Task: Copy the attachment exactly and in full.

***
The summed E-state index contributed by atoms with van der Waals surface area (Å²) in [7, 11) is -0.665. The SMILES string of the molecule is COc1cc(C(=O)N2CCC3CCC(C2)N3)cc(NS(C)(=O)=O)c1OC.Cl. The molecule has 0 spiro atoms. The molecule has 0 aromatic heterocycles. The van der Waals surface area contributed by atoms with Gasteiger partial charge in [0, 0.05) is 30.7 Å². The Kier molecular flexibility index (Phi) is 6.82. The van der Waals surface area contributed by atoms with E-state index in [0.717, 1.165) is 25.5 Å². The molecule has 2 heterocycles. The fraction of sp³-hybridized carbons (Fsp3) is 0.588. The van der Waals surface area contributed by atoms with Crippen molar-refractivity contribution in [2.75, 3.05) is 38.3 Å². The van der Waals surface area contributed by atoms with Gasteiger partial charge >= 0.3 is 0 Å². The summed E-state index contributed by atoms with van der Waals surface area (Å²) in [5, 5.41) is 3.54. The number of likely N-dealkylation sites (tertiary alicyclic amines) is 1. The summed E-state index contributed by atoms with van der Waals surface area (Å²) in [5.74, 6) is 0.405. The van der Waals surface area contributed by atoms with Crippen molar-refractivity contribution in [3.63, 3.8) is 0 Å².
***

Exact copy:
The summed E-state index contributed by atoms with van der Waals surface area (Å²) in [7, 11) is -0.665. The SMILES string of the molecule is COc1cc(C(=O)N2CCC3CCC(C2)N3)cc(NS(C)(=O)=O)c1OC.Cl. The molecule has 0 spiro atoms. The molecule has 0 aromatic heterocycles. The van der Waals surface area contributed by atoms with Gasteiger partial charge in [0, 0.05) is 30.7 Å². The Kier molecular flexibility index (Phi) is 6.82. The van der Waals surface area contributed by atoms with E-state index in [0.717, 1.165) is 25.5 Å². The molecule has 2 heterocycles. The fraction of sp³-hybridized carbons (Fsp3) is 0.588. The van der Waals surface area contributed by atoms with Crippen molar-refractivity contribution in [2.75, 3.05) is 38.3 Å². The van der Waals surface area contributed by atoms with Gasteiger partial charge >= 0.3 is 0 Å². The summed E-state index contributed by atoms with van der Waals surface area (Å²) in [5, 5.41) is 3.54. The number of likely N-dealkylation sites (tertiary alicyclic amines) is 1. The summed E-state index contributed by atoms with van der Waals surface area (Å²) in [5.74, 6) is 0.405. The van der Waals surface area contributed by atoms with Crippen molar-refractivity contribution in [3.63, 3.8) is 0 Å².